Basically, you would suit up and jump in once you're ready. I was usually the first diver in the water. You jump right into a group of lemon and Caribbean reef sharks. If you're the first one descending, the tiger sharks will come check you out it, which is exhilarating! I loved those moments.

Once everybody's in the water, we headed to a spot on the sand in a V formation. The crew member (or Eli) doing the feed would basically be at the center of that V with the feed box. The tiger sharks would usually come down the line to the box, which means everybody gets up close encounters.

I always stayed at the farthest out position on the V, so I could take shots without anybody around. This also meant my head had to stay on a constant swivel, as the tiger sharks could come from nearly any direction out there. Those tiger sharks get close, man... I even had one swim under my arm and brush against my chest as she did.

These dives were all thrilling and never got old, even though we were diving the exact same dive site the whole trip. I could not get enough of it. Every dive easily had dozens of sharks (Caribbean reef, lemon, nurse), with anywhere from 1-3 tiger sharks.

The dive site was around 45ft deep. Dive times were usually around an hour. I wore a 3mm wetsuit with a Lavacore vest and shorts underneath. The diving itself is very easy, but you really need to pay attention to the tiger sharks at all times. This is not a place to be chimping photos.

We did one night dive as well, which was cool and also led to a large loggerhead turtle encounter.

Bottom Line
Tiger Beach lived up to its reputation. I had an amazing time, and would highly recommend it to anybody who loves sharks!

Even though communicating with Captain Scott was annoying, I enjoyed everything else about the Dolphin Dream and would use them again for any future TB trips.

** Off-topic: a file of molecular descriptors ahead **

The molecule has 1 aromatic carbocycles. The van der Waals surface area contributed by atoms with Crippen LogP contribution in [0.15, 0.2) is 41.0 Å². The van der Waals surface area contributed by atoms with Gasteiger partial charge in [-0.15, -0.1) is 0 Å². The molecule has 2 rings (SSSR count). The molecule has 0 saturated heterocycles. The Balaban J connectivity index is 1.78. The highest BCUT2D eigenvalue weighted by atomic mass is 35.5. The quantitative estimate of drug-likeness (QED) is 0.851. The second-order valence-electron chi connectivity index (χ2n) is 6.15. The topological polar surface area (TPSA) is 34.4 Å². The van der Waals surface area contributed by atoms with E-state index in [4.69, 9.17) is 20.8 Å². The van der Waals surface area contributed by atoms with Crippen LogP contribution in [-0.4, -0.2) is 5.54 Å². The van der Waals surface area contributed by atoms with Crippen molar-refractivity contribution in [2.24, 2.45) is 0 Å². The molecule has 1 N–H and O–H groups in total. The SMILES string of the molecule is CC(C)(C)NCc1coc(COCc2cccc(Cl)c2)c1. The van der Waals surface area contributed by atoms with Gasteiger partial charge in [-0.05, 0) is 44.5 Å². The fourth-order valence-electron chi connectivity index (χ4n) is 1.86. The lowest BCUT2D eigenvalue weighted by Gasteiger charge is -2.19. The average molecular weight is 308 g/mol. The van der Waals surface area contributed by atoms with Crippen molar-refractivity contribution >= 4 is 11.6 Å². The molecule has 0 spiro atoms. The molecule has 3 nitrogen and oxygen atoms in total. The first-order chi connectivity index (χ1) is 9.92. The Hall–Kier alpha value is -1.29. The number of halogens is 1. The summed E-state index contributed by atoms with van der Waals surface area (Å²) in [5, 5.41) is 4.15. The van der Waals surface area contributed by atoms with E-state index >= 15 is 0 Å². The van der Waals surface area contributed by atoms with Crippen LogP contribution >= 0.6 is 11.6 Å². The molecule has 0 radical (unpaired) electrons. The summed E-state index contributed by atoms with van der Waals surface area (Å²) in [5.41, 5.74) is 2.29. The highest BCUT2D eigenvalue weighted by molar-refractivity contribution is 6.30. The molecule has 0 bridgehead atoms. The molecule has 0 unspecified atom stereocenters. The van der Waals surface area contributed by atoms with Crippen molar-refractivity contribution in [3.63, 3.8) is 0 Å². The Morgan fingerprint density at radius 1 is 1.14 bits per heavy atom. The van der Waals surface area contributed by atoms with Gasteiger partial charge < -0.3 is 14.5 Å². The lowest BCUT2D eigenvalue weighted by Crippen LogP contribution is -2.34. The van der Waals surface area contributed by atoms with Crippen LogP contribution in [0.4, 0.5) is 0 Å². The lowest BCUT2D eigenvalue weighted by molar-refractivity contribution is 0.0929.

drrich2

ScubaBoard Supporter
ScubaBoard Supporter
Messages
10,129
Reaction score
8,570
Location
Southwestern Kentucky
# of dives
500 - 999
Nice review! Good, practical info. Got a follow up question. When I went to Jupiter, FL, for my 2nd trip, it was hoping to dive with tiger sharks on feeding dives with Emerald Charters. That happened, it was a special time for me, and I'm glad I went. Of the 3 tigers I saw, 2 were females I was told were close to 10 feet long, 1 was a male a little smaller (but still big enough to kill somebody).

I read in another thread the tiger sharks seen on Jupiter's feeding dives tend to be smaller than the largest out in Tiger Beach - where you might see a 14 footer (Emma, IIRC, is the one Abernathy's made famous) up to 16 feet (I've seen photos of tiger sharks around that size). In a nutshell, I don't anticipate aiming for Tiger Beach, because I think (for me!) 10 feet long is enough where tiger sharks are concerned.

In the words of that great sage Dirty Harry Callahan, 'A man's got to know his limitations.'

With that in mind, how long were the largest of the tiger sharks you guys saw on your trip? Did others who'd been before comment on the sizes of tiger sharks they'd seen there in the past?

I could be misremembering what I've read, and maybe it's not the difference I think it is. But I saw video of an enormous tiger shark swimming toward a diver (not an attack, the guy was just in his way), the diver lifted straight up off the bottom to evade, and the shark snapped to the side, missing his leg. Sobering thing to watch.
 

Zeke XA3

Contributor
Scuba Instructor
Messages
293
Reaction score
31
Location
Nassau - Bahamas
# of dives
5000 - ∞
Can i ask the rough price of the trip?

Ive been in the bahamas for a few years now and really wanted to do tiger beach as ive done bullies and HHeads, but the day trip version has been shut down for some time!
 
OP
F

FettSolo

Contributor
Messages
273
Reaction score
145
Location
Lebanon, NH, USA
# of dives
200 - 499
Hi @FettSolo

Did you dive with Dave Finch?

I did! Finch was great.